The format should assist the assessors. Candidates should review the guidance intended for dissertations written “for purpose” and consider whether their proposed submission is broadly comparable in length, content, and presentation. There is no need to modify a submission if the original format is similar to that of a dissertation. However, submissions of different format may benefit from amplification (e.g. by means of a more detailed literature review, additional data tables, or a contextualising Appendix) or from reformatting along similar lines as a dissertation “for purpose” (in which case it may be helpful to include a statement that only the format has changed and not the content).
M30. Following receipt of the final submission, the Faculty will appoint two independent assessors to evaluate the work. Usually, the assessors will be specialist occupational physicians. However, in certain circumstances the Faculty may appoint an assessor who is an expert in the relevant field of study, but not an occupational physician; and if so, at least one assessor will be a specialist occupational physician.
M31. The assessors may require the candidate to attend for an oral assessment of their work, should this be considered essential in forming a judgement about the candidate’s mastery of the subject and of the techniques used.
M32. The assessors will agree a joint mark within bands (excellent pass, good pass, clear pass, marginal pass, marginal fail, clear fail) and will provide structured feedback.
M33. If the assessors are unable to agree as to whether the submission meets the required standard, the Chief Examiner (Research Methods) will either (a) act as a third assessor and adjudicator, or b) appoint a third assessor and adjudicator, or (c) in exceptional circumstances, appoint two new assessors. An expert advisor may be appointed to assist the original assessors with highly technical content in a dissertation.
M34. After acceptance of the work and before Membership can be awarded, the candidate must provide one copy bound in boards and cloth back for retention in the Faculty library. The colour to be used is Arbelave 563 (green). The title is to be printed on the front cover and the information on the spine is to read (from top to bottom): MFOM, name of candidate, year of submission of bound copy. The abstract of the final submission will normally be published on the Faculty’s web site.
M35. The Part 2 examination will comprise the following sections:
1. A Multiple Choice Question (MCQ) Paper.
2. A Modified Essay Question (Structured Short Answer) (MEQ) Paper.
3. An Observed Structured Practical Examination (OSPE).
M36. Before applying to sit the Part 2 examination a candidate must have passed their Part 1 examination. See Regulation M9 for conditional exemptions.
M37. If enrolled in an approved post or programme recognised for higher specialist training in occupational medicine in the UK, the candidate must also provide evidence, following local Annual Review of Competency Progression (ARCP) panel review, of having achieved the end competencies of ST4 training.
Guidance on M37
The competencies referred to are those defined in the approved Curriculum for Higher Specialist Training in Occupational Medicine, and elaborated with guidance in the Specialty Training Handbook. Candidates must normally submit the evidence referred to in M38 with their examination application. Exceptionally, and at its own discretion, the Faculty may accept later submission of this evidence; but in all circumstances it must be received before the examination is sat. Higher specialist trainees can first attempt the part 2 MFOM examination six months through ST5 (18 months before the projected completion of their training), but not before this.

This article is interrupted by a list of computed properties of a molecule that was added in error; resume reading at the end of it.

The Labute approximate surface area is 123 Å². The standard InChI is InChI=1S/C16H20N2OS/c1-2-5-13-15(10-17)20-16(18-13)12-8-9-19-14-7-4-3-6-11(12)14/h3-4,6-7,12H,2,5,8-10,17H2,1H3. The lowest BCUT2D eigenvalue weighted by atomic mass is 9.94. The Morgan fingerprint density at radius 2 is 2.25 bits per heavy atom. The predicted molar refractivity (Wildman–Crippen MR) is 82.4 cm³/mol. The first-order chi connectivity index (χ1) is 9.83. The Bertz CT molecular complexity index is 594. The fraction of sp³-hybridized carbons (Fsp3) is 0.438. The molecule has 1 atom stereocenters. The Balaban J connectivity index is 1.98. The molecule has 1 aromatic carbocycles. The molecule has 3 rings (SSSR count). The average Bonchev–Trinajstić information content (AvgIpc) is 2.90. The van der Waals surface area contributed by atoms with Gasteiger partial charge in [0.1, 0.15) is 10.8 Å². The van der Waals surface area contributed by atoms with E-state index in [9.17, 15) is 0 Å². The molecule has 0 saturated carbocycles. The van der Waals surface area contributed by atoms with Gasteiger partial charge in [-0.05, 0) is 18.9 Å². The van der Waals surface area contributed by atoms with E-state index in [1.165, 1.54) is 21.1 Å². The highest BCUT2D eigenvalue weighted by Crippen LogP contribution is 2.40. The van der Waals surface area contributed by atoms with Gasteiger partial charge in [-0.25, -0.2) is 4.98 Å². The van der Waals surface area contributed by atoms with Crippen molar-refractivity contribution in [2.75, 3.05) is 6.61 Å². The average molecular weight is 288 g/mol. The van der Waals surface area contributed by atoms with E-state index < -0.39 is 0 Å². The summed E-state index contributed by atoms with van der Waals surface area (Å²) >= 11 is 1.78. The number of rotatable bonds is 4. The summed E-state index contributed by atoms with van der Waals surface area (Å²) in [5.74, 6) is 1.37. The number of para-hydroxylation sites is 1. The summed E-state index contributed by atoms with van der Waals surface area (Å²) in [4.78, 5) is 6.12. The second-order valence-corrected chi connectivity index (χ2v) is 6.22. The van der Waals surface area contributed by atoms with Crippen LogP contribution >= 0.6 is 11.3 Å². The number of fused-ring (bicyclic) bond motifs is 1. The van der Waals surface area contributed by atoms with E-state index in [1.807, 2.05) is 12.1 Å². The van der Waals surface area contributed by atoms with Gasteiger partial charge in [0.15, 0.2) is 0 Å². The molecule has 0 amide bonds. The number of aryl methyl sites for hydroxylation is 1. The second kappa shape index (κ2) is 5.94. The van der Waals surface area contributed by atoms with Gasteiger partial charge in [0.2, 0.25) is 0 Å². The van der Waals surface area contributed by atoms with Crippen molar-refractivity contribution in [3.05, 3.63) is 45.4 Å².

M38. If not enrolled in an approved post or programme of specialist training in the UK, the candidate must also provide evidence of at least 4 years of full-time practical experience or training in occupational medicine (or the equivalent pro-rata) in a post or posts acceptable to the Faculty.
M39. The Faculty’s Specialist Advisory Committee (SAC) will be the arbiter of acceptable experience or training under regulation M39.
Guidance on M38-M39
Among other things, the SAC will normally seek evidence of:
(i) a sufficient breadth, as well as a sufficient duration of experience in occupational medicine (across a range of settings and covering a range of occupational health problems of a kind encountered in specialist training or practice); and
(ii) structured employment involving the support and, ideally, the formal supervision of a senior occupational physician of consultant status. Normally the applicant will need to hold such a post for at least 6 months within the 12 months prior to their application to be eligible to sit the Part 2 examination; the practice of occupational medicine must be a substantial component of their work.
Final discretion as to the evidence required rests with the Faculty’s SAC. Such evidence will need to be submitted at least 4 months in advance of application to sit the Part 2 examination to allow due time for consideration by the SAC Applicants under regulation M38 will need to demonstrate that they meet the required criteria of practical experience or training, as judged by the SAC, whether or not they are granted exemption under M40 (below).